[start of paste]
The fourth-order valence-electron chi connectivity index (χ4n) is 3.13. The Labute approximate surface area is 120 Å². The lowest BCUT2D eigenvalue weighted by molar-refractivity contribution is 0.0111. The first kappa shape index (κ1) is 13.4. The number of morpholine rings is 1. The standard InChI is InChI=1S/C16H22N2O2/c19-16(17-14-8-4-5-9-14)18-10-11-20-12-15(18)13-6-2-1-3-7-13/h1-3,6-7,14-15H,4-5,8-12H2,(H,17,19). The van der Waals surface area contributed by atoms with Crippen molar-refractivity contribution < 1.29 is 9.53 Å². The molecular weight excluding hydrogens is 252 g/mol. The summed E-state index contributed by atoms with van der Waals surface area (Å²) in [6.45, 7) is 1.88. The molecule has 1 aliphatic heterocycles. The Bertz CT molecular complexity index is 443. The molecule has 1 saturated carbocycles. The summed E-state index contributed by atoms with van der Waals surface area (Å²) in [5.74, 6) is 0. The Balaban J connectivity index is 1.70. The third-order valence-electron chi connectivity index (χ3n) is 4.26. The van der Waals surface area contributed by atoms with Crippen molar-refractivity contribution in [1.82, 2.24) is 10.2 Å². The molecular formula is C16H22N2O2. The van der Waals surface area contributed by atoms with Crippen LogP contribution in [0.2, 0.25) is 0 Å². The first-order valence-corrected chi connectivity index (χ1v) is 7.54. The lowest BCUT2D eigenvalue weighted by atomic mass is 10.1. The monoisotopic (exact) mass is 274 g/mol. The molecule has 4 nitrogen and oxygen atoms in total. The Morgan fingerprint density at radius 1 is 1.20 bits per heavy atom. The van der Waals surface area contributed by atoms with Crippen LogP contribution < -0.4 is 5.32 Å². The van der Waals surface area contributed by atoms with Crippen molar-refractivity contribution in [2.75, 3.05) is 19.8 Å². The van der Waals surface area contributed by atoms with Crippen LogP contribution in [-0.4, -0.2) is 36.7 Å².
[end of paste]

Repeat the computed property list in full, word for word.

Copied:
The fourth-order valence-electron chi connectivity index (χ4n) is 3.13. The Labute approximate surface area is 120 Å². The lowest BCUT2D eigenvalue weighted by molar-refractivity contribution is 0.0111. The first kappa shape index (κ1) is 13.4. The number of morpholine rings is 1. The standard InChI is InChI=1S/C16H22N2O2/c19-16(17-14-8-4-5-9-14)18-10-11-20-12-15(18)13-6-2-1-3-7-13/h1-3,6-7,14-15H,4-5,8-12H2,(H,17,19). The van der Waals surface area contributed by atoms with Crippen molar-refractivity contribution < 1.29 is 9.53 Å². The molecular weight excluding hydrogens is 252 g/mol. The summed E-state index contributed by atoms with van der Waals surface area (Å²) in [6.45, 7) is 1.88. The molecule has 1 aliphatic heterocycles. The Bertz CT molecular complexity index is 443. The molecule has 1 saturated carbocycles. The summed E-state index contributed by atoms with van der Waals surface area (Å²) in [5.74, 6) is 0. The Balaban J connectivity index is 1.70. The third-order valence-electron chi connectivity index (χ3n) is 4.26. The van der Waals surface area contributed by atoms with Crippen molar-refractivity contribution in [1.82, 2.24) is 10.2 Å². The molecular formula is C16H22N2O2. The van der Waals surface area contributed by atoms with Crippen LogP contribution in [0.2, 0.25) is 0 Å². The first-order valence-corrected chi connectivity index (χ1v) is 7.54. The lowest BCUT2D eigenvalue weighted by atomic mass is 10.1. The monoisotopic (exact) mass is 274 g/mol. The molecule has 4 nitrogen and oxygen atoms in total. The Morgan fingerprint density at radius 1 is 1.20 bits per heavy atom. The van der Waals surface area contributed by atoms with Crippen LogP contribution < -0.4 is 5.32 Å². The van der Waals surface area contributed by atoms with Crippen molar-refractivity contribution in [2.75, 3.05) is 19.8 Å². The van der Waals surface area contributed by atoms with Crippen LogP contribution in [-0.4, -0.2) is 36.7 Å².